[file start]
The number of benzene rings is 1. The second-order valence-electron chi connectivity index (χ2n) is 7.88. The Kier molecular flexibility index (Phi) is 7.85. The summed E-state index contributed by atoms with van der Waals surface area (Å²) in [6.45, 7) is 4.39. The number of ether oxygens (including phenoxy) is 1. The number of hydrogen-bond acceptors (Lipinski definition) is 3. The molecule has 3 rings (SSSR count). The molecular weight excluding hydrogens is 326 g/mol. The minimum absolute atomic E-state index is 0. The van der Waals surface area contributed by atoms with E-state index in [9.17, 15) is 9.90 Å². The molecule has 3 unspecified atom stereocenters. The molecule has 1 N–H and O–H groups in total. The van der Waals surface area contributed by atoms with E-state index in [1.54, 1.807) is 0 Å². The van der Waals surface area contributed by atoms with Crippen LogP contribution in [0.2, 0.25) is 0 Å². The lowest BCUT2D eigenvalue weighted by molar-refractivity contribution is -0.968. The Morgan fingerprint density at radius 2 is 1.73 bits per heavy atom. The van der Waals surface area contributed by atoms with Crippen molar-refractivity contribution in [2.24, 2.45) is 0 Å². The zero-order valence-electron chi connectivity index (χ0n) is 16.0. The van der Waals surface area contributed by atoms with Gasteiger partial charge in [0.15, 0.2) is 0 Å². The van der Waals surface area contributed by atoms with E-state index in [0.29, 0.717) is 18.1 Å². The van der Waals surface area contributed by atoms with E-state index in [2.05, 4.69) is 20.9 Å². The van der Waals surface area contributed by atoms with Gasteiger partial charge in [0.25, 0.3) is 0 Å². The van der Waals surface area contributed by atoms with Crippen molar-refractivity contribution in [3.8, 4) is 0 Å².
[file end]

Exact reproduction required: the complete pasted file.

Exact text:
The number of benzene rings is 1. The second-order valence-electron chi connectivity index (χ2n) is 7.88. The Kier molecular flexibility index (Phi) is 7.85. The summed E-state index contributed by atoms with van der Waals surface area (Å²) in [6.45, 7) is 4.39. The number of ether oxygens (including phenoxy) is 1. The number of hydrogen-bond acceptors (Lipinski definition) is 3. The molecule has 3 rings (SSSR count). The molecular weight excluding hydrogens is 326 g/mol. The minimum absolute atomic E-state index is 0. The van der Waals surface area contributed by atoms with E-state index in [9.17, 15) is 9.90 Å². The molecule has 3 unspecified atom stereocenters. The molecule has 1 N–H and O–H groups in total. The van der Waals surface area contributed by atoms with E-state index in [1.54, 1.807) is 0 Å². The van der Waals surface area contributed by atoms with Crippen LogP contribution in [0.2, 0.25) is 0 Å². The lowest BCUT2D eigenvalue weighted by molar-refractivity contribution is -0.968. The Morgan fingerprint density at radius 2 is 1.73 bits per heavy atom. The van der Waals surface area contributed by atoms with Crippen molar-refractivity contribution in [2.24, 2.45) is 0 Å². The zero-order valence-electron chi connectivity index (χ0n) is 16.0. The van der Waals surface area contributed by atoms with Gasteiger partial charge in [0.15, 0.2) is 0 Å². The van der Waals surface area contributed by atoms with E-state index in [0.29, 0.717) is 18.1 Å². The van der Waals surface area contributed by atoms with E-state index in [2.05, 4.69) is 20.9 Å². The van der Waals surface area contributed by atoms with Gasteiger partial charge in [0.25, 0.3) is 0 Å². The van der Waals surface area contributed by atoms with Crippen molar-refractivity contribution in [3.8, 4) is 0 Å².